Center for Young Women's Health

Birth Control Pills


  • There are many different kinds of birth control pills (BCP's).
  • BCP's contain estrogen and progesterone.
  • BCP's are also called "oral contraceptive pills" or "hormone pills".


current guideBirth Control Pills How to take BCP's
Side Effects Frequently Asked Questions
Medical Benefits Birth Control Myths
Who should NOT take BCP's  
Out of 100 women using Combination or Progestin Only BCP's
Typical Use: 8 Women Become Pregnant icon representing 5 pregnant women
Perfect Use: 1 or Less Women Become Pregnant icon representing 1 pregnant woman

What are birth control pills and how do they work?

Birth control pills (also called oral contraceptive pills and the “Pill”) are a type of female hormonal birth control method and are very effective at preventing pregnancy. The Pills are small tablets that you swallow each day. Most pills contain two types of synthetic (man-made) female hormones; estrogen and a progestin. These are similar to the estrogen and progesterone normally made by the ovaries. These pills are called “combination oral contraceptives”, and there are many different kinds.


The hormones in the pills prevent pregnancy by suppressing your pituitary gland, which stops the development and release of the egg in the ovary (ovulation). The progestin also helps to prevent the sperm from reaching the egg and changes the lining of the uterus.


Another type of pill contains only one hormone (progestin) and is called either the “progestin-only pill”, or the “mini-Pill”. It works by stopping ovulation and by helping to prevent the male's sperm from reaching the egg.


Female Reproductive Anatomy


Which birth control pill should I take?

First, talk with your health care provider about whether the Pill is right for you. If it is, discuss which pill and what dosage is best for you.


The combined pill with both estrogen and progestin is slightly more effective than the progestin-only pill. However, some women can't take estrogen, so it's better for them to take the progestin-only pill.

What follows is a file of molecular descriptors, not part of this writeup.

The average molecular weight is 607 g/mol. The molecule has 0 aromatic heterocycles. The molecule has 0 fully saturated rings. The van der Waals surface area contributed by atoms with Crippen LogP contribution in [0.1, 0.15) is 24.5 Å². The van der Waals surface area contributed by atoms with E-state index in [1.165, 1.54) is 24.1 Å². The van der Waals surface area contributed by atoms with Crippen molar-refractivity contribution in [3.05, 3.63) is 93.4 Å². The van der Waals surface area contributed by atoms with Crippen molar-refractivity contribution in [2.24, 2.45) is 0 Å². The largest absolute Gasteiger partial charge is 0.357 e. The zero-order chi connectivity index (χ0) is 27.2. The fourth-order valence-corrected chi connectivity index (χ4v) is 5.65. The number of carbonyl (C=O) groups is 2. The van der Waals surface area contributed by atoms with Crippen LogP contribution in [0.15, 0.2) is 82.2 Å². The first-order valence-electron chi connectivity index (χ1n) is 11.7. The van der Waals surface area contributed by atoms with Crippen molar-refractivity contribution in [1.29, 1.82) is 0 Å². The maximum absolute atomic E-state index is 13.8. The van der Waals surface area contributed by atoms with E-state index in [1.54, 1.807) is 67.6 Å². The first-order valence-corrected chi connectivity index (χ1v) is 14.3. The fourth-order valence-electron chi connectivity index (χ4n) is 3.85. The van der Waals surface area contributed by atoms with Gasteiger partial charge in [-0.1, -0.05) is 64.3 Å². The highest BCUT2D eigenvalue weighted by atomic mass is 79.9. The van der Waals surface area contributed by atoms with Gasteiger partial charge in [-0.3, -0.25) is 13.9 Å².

How effective is the Pill at preventing pregnancy?

The Pill is very effective if you take it exactly as you are supposed to - one pill a day, taken at the same time each day. You should also use back-up contraception such as condoms if you have diarrhea or vomiting, or are taking a medication that could change the effectiveness of the birth control pill. Using condoms is always important to lessen your chances of getting an STI.


If you take the Pill at the same time every day (perfect use), it's more than 99% effective. This means that if 100 women take the combination pill every day, less than 1 woman will become pregnant in a year.


Although it's obvious that the Pill is most effective against pregnancy when it's taken at the same time every day, perfect use can be difficult for both teens and adults. That's why it's often considered 92% effective. This means that if 100 women use the Pill, but don't take it perfectly, 8 or more women will become pregnant in a year.


    Next: Side Effects


Written and reviewed by the CYWH Staff at Boston Children's Hospital

Updated: 7/25/2013


Related Guides:


Did you know that over 700,000 teen girls become pregnant in the United States each year? Dealing with a pregnancy is one of the most important decisions a teen may need to make...


Emergency Contraception

Emergency contraception (EC) is a backup method of birth control for preventing pregnancy after unprotected sex...

Search Our Site
Center for Young Women's Health Center for Young Women's Health Boston Children's Hospital Boston Children's Hospital
Photo of Peer Leaders Meet Our Peers
15 Years!